Can you share exciting examples of what data visualization looks like in action?
Working with data is becoming a requirement for almost every job, whether you’re a marketer or an engineer. And this trend is going to continue well into the future.
What excites me is the way Observable can help disparate teams get hands-on experience with data. Ten different teams can be looking at different aspects of data that are important to that decision, but they’re all looking at the data in different states in different tools. So, what happens when you can bring them together in an environment where they can see the data together? What happens when they can see the code or the analysis against the data? What happens when they can interact with the visualization?
With Observable, they can ask questions of the data, add comments, and get answers to their questions in real time. We’re seeing people come to Observable because it does something that the other platforms just can’t do today.
If I’m a data analyst and I want to have great visualizations, I can easily import data from Microsoft Excel or other spreadsheet tools into Observable. If I’m a data scientist and I am modeling, I can come together with developers in Observable to create a dashboard and collaborate on it for that important decision-making meeting. Then, that group of people can solicit input together and get to insights faster because they’re not having to hop around different tools.
Can you share some customer examples? How do they use Observable?
Stitch Fix was an early adopter of Observable. They started with a really small team, but once they saw how valuable the Observable platform was, they started to expand from there. What really led to more and more people in the organization using Observable was the fact that, regardless of department, they were able to create their own visualizations and their own dashboards.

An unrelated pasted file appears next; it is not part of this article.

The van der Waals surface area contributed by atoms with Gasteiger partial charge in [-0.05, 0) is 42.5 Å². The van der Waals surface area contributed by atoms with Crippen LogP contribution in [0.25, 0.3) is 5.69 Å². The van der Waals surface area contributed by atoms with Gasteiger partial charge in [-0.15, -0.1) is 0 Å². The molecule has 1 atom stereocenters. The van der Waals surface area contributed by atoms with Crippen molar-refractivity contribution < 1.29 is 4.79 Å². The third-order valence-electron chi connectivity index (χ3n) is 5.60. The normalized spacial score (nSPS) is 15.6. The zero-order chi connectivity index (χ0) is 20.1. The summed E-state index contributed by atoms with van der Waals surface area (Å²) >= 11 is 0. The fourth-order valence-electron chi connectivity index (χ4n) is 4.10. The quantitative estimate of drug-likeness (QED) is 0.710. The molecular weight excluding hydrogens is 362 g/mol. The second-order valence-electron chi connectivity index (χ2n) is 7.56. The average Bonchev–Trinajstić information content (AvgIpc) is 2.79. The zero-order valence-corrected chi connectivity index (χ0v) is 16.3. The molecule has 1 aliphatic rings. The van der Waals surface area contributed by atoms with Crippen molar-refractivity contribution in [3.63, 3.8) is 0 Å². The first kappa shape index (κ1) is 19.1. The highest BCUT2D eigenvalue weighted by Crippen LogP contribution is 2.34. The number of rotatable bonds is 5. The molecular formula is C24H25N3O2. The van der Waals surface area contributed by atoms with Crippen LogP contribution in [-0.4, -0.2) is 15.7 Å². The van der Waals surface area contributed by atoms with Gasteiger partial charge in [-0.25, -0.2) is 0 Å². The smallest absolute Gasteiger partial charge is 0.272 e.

Stitch Fix has hundreds of data algorithms looking through inventory and the recommendations that they're going to make to their clients. With Observable, they were able to streamline their data workflow process and make recommendations faster by bringing the expertise of the data scientists and the developers together to make those visualizations.
Another one of our clients, Sumitovant Biopharma, saw that they weren’t moving quickly enough to get their products to market. They formed a group called Digital Innovators, and those Digital Innovators used Observable to design visualizations to share information around the new drug therapies that they were formulating. Now they can literally be on the same page, the same dashboard, as all of their subsidiaries. And they’ve shared that this has really sped up their ability to make the right decisions, because they can act on insights that the whole team didn’t have visibility into before.
What advice do you have for female founders?
There are many challenges in being a woman founder in technology. But I want to see more women founders and women leaders in technology and across every industry.
My advice or encouragement to offer from my experience as a woman in tech and now a new CEO and founder, would be: Tap into your inner resilience. There are going to be moments when you doubt yourself and when you make mistakes. You’re strong, tap into it. Pick yourself back up, get the support that you need, and keep going. Because your vision matters.